FOR the second consecutive year, the creative industry in partnership with public and private entities hosted a series of events in support of the industry and its contributions to the overall prosperity of Nigeria’s economy. One of such events was the UNWTO Global Conference on Cultural Tourism and Creative Industries with the theme; Linking Tourism, Culture and Creative Industries:
This year’s UNWTO conference aimed at exploring pathways to recovery and inclusive development. An integral part of the conference was to understand the potential of cultural tourism through creative content.
Also, the UNWTO discussed how local content that is distributed to a global audience impacts the perception of a country, to individuals and communities allowing them to connect with other cultures.
Without a doubt, Nigerian creatives whether in film, music arts and gastronomy have proven the economic viability and potential that exist in the creative space. Rich in culture and diverse in traditions, the creative economy has become a means to channel cultural identity and to showcase national pride. Not surprisingly storytelling through film has become a means for countries to showcase their cultural attractiveness to the world.
Films and TV series can play an important part in promoting destinations and tourism development. In a breakout panel session on Tourism and culture: Leveraging screen tourism for destination branding, Shola Sanni, the Director of Public Policy at Netflix, explained the correlation between watching stories and how they drive tourism.She said; “Cultural affinity is having a connection with a culture which in turn fuels cultural tourism. Take Kunle Afolayan’s Anikulapo, for instance. The film became the first non-English title from Nigeria to debut as number one on our global weekly Top 10 most watched shows in the second week following its release. ‘‘At its peak, Anikulapo was Top 10 in 24 countries around the world garnering over 14 million hours of viewing in its first three weeks of release. This simply goes to show that great content no matter where it comes from, can be enjoyed by anyone, anywhere.”
She explained further that when exposed to a specific country of destination’s content, the relationship between the viewer and that destination shifts from being merely a place of commercial interest, to one which the viewer feels a connection with, which may cause significant long term benefits including travel and affinity to a specific country’s culture.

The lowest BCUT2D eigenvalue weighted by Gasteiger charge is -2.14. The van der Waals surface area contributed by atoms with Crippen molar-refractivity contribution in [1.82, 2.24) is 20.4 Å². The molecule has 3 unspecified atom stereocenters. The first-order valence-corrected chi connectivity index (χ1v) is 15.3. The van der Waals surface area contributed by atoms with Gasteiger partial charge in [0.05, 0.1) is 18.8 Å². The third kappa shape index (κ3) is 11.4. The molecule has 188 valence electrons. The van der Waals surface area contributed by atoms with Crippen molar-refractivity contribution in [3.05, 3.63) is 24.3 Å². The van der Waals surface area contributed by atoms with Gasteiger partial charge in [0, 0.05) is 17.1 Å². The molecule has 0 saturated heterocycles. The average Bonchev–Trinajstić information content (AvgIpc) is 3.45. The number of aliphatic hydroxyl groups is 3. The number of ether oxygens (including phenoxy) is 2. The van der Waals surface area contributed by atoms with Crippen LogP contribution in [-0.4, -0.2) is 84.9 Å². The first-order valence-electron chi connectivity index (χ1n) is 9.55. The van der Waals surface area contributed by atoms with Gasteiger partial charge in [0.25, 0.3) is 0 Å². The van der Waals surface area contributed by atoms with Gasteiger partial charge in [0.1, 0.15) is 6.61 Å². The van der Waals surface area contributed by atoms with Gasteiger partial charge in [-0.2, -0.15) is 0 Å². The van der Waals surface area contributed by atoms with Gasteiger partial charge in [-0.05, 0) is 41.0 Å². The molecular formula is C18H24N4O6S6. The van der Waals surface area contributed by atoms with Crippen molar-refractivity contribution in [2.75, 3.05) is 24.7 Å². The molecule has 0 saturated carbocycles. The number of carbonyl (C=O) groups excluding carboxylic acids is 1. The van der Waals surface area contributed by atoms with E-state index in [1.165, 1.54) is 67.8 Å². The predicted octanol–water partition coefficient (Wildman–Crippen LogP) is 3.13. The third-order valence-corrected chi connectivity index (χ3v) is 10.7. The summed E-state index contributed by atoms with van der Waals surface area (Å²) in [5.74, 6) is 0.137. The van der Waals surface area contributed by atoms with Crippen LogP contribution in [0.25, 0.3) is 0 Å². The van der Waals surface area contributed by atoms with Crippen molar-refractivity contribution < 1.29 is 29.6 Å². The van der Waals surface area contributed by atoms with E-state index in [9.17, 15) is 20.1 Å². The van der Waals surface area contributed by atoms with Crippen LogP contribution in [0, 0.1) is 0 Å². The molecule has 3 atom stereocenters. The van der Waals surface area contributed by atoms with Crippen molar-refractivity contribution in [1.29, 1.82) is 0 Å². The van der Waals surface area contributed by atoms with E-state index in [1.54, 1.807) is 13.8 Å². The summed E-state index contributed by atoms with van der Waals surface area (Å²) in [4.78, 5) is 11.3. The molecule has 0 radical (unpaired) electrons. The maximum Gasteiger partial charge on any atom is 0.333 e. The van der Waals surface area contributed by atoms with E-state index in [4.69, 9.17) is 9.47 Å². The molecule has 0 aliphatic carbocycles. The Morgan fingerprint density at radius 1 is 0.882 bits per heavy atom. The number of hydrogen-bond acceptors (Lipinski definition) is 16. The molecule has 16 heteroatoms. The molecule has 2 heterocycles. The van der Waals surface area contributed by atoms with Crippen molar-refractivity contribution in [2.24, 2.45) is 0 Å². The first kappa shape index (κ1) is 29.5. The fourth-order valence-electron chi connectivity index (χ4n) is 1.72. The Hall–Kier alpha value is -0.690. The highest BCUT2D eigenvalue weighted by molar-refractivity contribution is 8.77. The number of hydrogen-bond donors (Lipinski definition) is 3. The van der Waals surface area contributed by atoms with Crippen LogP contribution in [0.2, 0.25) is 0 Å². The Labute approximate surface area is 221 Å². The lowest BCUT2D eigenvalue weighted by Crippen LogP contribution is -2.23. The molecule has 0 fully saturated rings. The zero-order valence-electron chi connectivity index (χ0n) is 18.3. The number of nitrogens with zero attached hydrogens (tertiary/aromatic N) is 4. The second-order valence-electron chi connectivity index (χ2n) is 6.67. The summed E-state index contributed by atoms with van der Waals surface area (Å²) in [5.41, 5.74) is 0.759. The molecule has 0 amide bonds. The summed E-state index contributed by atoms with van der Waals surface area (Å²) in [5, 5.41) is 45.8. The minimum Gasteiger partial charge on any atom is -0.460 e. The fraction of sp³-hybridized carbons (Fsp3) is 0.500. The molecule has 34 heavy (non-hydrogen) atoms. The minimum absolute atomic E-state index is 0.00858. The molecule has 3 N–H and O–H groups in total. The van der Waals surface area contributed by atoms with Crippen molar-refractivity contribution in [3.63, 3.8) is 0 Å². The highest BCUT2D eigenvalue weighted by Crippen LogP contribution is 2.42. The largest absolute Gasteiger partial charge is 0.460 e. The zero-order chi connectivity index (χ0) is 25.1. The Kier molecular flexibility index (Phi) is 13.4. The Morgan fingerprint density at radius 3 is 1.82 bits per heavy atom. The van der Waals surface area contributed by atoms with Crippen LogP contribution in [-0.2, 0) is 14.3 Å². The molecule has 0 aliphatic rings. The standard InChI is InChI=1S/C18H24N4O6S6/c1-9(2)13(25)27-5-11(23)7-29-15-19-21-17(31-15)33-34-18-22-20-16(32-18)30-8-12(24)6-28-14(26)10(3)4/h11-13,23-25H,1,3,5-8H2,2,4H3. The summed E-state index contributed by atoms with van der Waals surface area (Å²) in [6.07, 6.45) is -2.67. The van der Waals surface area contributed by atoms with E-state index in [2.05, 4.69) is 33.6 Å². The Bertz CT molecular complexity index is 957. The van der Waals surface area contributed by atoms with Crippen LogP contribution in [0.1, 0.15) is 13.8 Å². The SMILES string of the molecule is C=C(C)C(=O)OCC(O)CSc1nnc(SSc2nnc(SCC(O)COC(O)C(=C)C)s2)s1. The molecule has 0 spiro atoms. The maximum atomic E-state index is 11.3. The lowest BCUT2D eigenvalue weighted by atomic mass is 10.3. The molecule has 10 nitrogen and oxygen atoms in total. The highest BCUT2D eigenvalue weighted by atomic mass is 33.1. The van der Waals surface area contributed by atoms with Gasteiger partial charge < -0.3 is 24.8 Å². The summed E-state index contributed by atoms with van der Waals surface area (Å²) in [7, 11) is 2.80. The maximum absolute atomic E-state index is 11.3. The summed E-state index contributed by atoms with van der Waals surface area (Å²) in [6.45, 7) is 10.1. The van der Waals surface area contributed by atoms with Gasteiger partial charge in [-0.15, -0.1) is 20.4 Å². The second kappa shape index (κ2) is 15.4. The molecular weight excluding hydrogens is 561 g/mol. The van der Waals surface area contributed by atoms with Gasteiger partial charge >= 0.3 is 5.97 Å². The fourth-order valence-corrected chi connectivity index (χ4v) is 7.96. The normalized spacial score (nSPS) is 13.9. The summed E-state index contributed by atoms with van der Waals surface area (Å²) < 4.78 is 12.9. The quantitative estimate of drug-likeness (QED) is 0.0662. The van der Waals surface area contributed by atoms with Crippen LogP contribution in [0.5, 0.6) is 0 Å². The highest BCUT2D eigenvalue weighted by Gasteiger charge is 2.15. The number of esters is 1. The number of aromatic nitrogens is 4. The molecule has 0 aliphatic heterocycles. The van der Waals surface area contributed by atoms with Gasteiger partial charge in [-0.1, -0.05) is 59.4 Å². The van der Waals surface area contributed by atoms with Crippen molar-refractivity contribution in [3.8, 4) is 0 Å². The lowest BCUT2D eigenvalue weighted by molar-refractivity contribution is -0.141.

During the UNWTO panel presentation, Sanni shared results from Netflix’s Cultural Affinity study which revealed that, ‘globally those that have watched local content are 2.4x more likely to say the country is their #1 travel destination. Those who watch local content are also 1.8x more likely to express an interest in learning the local language.’
Mentioned during the event, in support of the potential of content as a driver for cultural affinity and tourism, was the 2021 Oscar winner for Best Documentary Feature, Netflix’s South African nature documentary My Octopus Teacher which showcased the beautiful scenery depicted in the documentary. Based on results from the streaming service’s study, after watching the title people were:
71% more interested in nature and wildlife, 53% more interested in getting to know people from South African origin, 50% more interested in famous landmarks and monuments, 49% more interested in South African traditions and local history, 46% more interested in South African creative scene, 45% more interested in food and drink.
However, cultural affinity goes beyond the concept of screen tourism and explores how the distribution of films and TV series online strengthens cultural ties between countries and builds bridges between communities while at the same time fostering tourism. Its potential, when maximized, can reap substantial social, economic, and cultural benefits to both the private and public sector while also ensuring that our culture and traditions as Nigeria’s is preserved and showcased to a global audience by leveraging OTT services such as Netflix.
Aside from Netflix, the 2022 UNWTO saw industry leaders, policymakers, and tourism experts, meet to discuss and share their knowledge and insights about changing trends in screen tourism, its impacts on strengthening cultural affinity and the role of online streaming services in promoting tourism and cultural affinity between people, cultures and countries in line with the 2030 Agenda.
The event also served to underline how public-private partnerships can support destinations to promote themselves as attractive locations for content producers.
The UNWTO brings global leaders, governments, businesses, and local communities, which are seeking to identify industries that can stimulate socio-economic recovery, mitigate the effects of the pandemic, accelerate job creation, and address the challenges of climate change and biodiversity loss.
The 2022 UNWTO gathering showcased good practices and demonstrated how creative industries generate business opportunities that enrich cultural tourism, which can serve as an invaluable means to economic recovery.
According to UNWTO, the travel of approximately 40% of international tourists is motivated primarily by culture-related experiences which includes film.